By Shannon McClain, Guest Columnist

The Center for Disease Control and Prevention (CDC) has recommended flu shots for everyone six months of age or older to protect against influenza in the United States since Feb. 24, 2010.

The CDC defines the flu shot as a vaccine that protects against three or four strains of influenza viruses for the upcoming flu season. These three or four strains are the same kind of strands researchers indicate will be most prevalent for that year.
It is important to note that the vaccine will not protect against every strain of influenza and thus does not guarantee immunity from the flu virus. In addition, it takes two weeks to become fully protected.

However, the vaccine is still very much recommended for all persons, and it is reported to be the best way to prevent the flu.
Common side effects are soreness, redness or swelling at the injection site, low-grade fever and aches.
Although the CDC recommends it, there are those out there who don’t get a flu shot. Some just don’t think about getting it, but others adamantly refuse.

For the last few years, I wouldn’t get a flu shot. I have never gotten the flu before, and I had heard that the flu shot can cause you to become sick.
This semester, I considered getting the flu shot. I am studying away for J-term, and the Wang Center recommends all study away students get the shot.

My main argument against getting the flu shot was debased when I learned more. The flu shot no longer contains an active virus. Instead, it is a dead virus, if it contains any at all. When the dead flu virus is injected into your body, it triggers your immune system to fight the virus, but the flu virus cannot fight back. The fight is rigged. When the flu virus in the vaccine was alive, there was always the chance it would beat your immune system and you would become sick. Now, your immune system prevails, and you do not end up catching the flu.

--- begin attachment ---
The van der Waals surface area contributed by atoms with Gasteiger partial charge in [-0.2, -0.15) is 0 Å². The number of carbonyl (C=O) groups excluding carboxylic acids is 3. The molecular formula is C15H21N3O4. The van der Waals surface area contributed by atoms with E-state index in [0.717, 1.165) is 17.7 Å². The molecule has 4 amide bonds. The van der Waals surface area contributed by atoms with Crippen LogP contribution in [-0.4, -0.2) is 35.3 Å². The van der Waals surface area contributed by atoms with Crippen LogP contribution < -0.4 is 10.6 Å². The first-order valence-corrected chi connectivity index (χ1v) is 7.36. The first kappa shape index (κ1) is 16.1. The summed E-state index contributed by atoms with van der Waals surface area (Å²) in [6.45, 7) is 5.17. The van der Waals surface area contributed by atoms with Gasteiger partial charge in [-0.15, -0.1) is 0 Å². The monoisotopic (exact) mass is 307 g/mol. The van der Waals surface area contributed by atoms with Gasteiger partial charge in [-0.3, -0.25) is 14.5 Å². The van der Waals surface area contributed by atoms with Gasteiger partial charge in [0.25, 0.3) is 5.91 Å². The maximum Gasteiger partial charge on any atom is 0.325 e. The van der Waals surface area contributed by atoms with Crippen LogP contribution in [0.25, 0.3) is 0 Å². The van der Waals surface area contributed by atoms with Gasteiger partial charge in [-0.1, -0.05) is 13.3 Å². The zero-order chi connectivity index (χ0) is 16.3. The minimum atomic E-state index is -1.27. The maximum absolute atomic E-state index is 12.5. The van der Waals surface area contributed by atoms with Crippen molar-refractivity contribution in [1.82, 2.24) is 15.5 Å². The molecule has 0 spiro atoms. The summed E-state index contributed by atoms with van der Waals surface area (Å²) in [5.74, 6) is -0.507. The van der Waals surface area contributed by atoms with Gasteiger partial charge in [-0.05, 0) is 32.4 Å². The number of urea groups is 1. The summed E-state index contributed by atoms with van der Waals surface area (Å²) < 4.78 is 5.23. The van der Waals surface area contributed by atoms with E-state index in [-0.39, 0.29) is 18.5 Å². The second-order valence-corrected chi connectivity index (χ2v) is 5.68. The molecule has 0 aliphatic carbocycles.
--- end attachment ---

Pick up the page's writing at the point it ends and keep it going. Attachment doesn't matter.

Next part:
I ended up getting the flu shot this year. While some feel common side effects from the vaccine, others don’t have any at all. For me, I simply felt tired the day after.
In some rare cases after getting the flu shot, some people experience flu-like symptoms, which are mistaken as the flu. Fever, muscle aches and feelings of weakness may last one to two days after vaccination and are much milder than the actual flu.

As college students, we come into contact with a lot of people and common spaces. Living in the resident halls gives us more exposure to spreading illnesses in particular. Even those who share classroom space are vulnerable.
With every common surface we touch – doorknobs, tabletops, whiteboard markers or desks we run the risk of catching something. That is why it is so important for each individual to keep healthy.

If you do end up sick, or even if you don’t, take measures to keep yourself and other areas germ free with a few simple steps.
Cover your sneezes. Use tissues to blow your nose and dispose of the tissues promptly in a trash can. Wash your hands often. Touch your face, especially your mouth, nose and eyes, only when absolutely necessary. We all share germs, and taking care of ourselves by preventing every illness we can is just one of the ways we can be respectful of our community.

Weigh the pros and cons of the flu shot and make a conscious choice for yourself.
Either way, make sure you do everything you can to keep germs from spreading.

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